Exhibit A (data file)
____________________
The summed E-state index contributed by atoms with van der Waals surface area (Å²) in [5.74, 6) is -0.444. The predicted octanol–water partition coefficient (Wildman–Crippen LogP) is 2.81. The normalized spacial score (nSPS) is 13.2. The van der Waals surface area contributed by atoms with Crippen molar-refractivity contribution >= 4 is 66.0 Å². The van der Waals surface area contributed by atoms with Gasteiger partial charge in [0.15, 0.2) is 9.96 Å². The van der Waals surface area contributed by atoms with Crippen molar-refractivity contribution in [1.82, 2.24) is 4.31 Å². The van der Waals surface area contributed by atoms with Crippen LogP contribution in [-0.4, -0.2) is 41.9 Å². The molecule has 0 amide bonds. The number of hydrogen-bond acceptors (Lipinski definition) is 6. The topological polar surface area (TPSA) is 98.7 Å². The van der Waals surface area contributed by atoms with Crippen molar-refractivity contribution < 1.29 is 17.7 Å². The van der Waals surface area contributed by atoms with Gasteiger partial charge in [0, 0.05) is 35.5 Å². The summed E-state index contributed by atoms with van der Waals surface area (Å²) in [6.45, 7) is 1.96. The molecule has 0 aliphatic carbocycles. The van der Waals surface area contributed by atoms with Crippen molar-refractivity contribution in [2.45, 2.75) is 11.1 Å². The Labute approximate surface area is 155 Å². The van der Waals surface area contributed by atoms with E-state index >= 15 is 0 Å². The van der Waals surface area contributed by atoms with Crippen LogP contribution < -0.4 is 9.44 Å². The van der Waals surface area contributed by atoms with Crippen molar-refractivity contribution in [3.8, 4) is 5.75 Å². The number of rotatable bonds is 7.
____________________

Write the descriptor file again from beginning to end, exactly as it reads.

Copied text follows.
The summed E-state index contributed by atoms with van der Waals surface area (Å²) in [5.74, 6) is -0.444. The predicted octanol–water partition coefficient (Wildman–Crippen LogP) is 2.81. The normalized spacial score (nSPS) is 13.2. The van der Waals surface area contributed by atoms with Crippen molar-refractivity contribution >= 4 is 66.0 Å². The van der Waals surface area contributed by atoms with Gasteiger partial charge in [0.15, 0.2) is 9.96 Å². The van der Waals surface area contributed by atoms with Crippen molar-refractivity contribution in [1.82, 2.24) is 4.31 Å². The van der Waals surface area contributed by atoms with Crippen LogP contribution in [-0.4, -0.2) is 41.9 Å². The molecule has 0 amide bonds. The number of hydrogen-bond acceptors (Lipinski definition) is 6. The topological polar surface area (TPSA) is 98.7 Å². The van der Waals surface area contributed by atoms with Crippen molar-refractivity contribution < 1.29 is 17.7 Å². The van der Waals surface area contributed by atoms with Gasteiger partial charge in [0, 0.05) is 35.5 Å². The summed E-state index contributed by atoms with van der Waals surface area (Å²) in [6.45, 7) is 1.96. The molecule has 0 aliphatic carbocycles. The van der Waals surface area contributed by atoms with Crippen molar-refractivity contribution in [2.45, 2.75) is 11.1 Å². The Labute approximate surface area is 155 Å². The van der Waals surface area contributed by atoms with E-state index >= 15 is 0 Å². The van der Waals surface area contributed by atoms with Crippen LogP contribution < -0.4 is 9.44 Å². The van der Waals surface area contributed by atoms with Crippen molar-refractivity contribution in [3.8, 4) is 5.75 Å². The number of rotatable bonds is 7.